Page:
How to get through the rest of the Royals’ 2018 season…

“Do you consider yourself a masochist?”

My senior English teacher asked me that during a seminar-style class period where we had to discuss the topic of “relationships”. I went to an all-boys high school, and as expected, the seminar conversations were ripe with machismo and testosterone, especially initially. Despite that obvious roadblock though, my English teacher was able to navigate through our initial thoughts and tendencies and actually produce appropriate and worthwhile conversation amongst 20+ 18-year-old boys, ready to graduate and go to college. That 60-minute class could have easily turned into a “measuring” contest (i.e. who was the best at attracting the opposite sex) or a “venting” session (i.e. people bashing their exes). Instead, it turned into mature, thoughtful dialogue about relationships as a whole, why we seek them, and how we change or are shaped from relationships in our lives, even if they do not last for long. My conversations with my classmates from that particular day still ring in my memory, though I feel sheepish reveling the exact topics from my classmates that day, especially considering this is a Kansas City Royals and Fantasy Baseball blog.

But one bit I will share is the one above. I asked my English teacher, “I know why a relationship fails, and why we didn’t work. But I always go after the same kind of person. Why do I do that?”

And that’s when he dropped it on me: “Well…Do you consider yourself a masochist?”

I don’t think I had an answer then. I really don’t have an answer now. 13 years later since that class, I still wonder if I am actually a masochist when it comes to relationships, seeking ones that are doomed to fail out of some perverse subconscious enjoyment. I will say I am in a good relationship now, the best I’ve ever been, so maybe I’m not actually a masochist, but someone who needed more time to find the right person.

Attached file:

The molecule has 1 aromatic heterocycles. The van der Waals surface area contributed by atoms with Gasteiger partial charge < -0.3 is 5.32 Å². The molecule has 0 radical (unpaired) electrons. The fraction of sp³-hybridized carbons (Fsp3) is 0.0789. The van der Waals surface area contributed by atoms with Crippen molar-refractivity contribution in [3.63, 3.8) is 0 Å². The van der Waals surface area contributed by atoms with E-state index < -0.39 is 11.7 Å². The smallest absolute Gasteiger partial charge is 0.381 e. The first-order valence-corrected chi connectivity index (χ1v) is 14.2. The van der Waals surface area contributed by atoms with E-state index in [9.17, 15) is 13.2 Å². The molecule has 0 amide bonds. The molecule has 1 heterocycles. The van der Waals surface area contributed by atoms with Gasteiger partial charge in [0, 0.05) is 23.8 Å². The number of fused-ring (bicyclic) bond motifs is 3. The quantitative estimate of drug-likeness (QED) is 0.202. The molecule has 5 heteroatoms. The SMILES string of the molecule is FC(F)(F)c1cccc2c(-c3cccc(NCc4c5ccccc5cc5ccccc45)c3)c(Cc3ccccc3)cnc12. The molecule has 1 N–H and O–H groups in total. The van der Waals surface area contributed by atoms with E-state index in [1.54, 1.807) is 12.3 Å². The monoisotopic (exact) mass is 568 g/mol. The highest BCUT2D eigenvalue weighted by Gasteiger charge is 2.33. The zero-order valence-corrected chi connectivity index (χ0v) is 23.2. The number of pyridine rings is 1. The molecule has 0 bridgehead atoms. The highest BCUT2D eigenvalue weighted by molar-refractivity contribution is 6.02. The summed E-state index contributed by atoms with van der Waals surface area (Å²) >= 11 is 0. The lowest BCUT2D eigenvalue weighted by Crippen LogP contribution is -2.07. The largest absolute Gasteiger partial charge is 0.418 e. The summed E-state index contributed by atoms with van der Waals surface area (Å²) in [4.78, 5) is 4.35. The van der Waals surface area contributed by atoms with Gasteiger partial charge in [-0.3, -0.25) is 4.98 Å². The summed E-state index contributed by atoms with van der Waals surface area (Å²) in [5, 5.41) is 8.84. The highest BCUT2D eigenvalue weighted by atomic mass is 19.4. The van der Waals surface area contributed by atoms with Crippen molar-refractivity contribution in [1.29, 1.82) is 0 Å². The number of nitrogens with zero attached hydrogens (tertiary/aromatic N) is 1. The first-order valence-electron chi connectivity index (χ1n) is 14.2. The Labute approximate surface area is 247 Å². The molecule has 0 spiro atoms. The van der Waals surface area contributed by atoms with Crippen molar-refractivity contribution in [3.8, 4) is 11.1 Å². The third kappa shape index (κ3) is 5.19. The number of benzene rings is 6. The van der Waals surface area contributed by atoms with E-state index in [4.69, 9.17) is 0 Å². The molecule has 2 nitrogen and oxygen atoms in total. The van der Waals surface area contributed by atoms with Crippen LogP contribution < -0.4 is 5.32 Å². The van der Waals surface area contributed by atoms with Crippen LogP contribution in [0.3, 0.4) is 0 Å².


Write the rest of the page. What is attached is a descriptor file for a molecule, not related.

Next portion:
So what does this have to do with Royals baseball?

Well, I brought up that quote and that story because I got to thinking… is it possible that you have to be a bit masochistic to not only be a Kansas City Royals fan but a baseball fan in general?


Baseball is an odd game in comparison to other sports. There are no set time limits. The game from pitch to pitch moves slowly. The season runs a 162 games long, an insane amount of contests when you compare it to other major American sports. The game is mired in number, statistics, and analysis to the point where one almost has to have a love of math to enjoy the game nowadays. Opportunities vary for players on the field. In some games, the hits come in bunches, and a player is making play after play. In some games, he goes o-fer and doesn’t touch the baseball.

And opportunities for teams? It may be even worse. Only five teams from each division make the playoffs, only 33% (less than the nearly half per division as it is in the NBA), and two of those teams from each division have to play in a “one-game playoff” just to advance to the next round, where it is only a five-game series. In the NBA playoffs, each round consists of seven games, usually resulting in the best overall team winning each round (with some exceptions every now and then of course). But in baseball, there are only two seven-game series’: the Championship Series (Pennant) and the World Series. Often times, it’s not the best regular season team that wins the World Series…it’s just the best team in October. That can be infuriating for a fan who watched his team be successful over 162 games, only to see that success erased in as little as 1 to 3 games.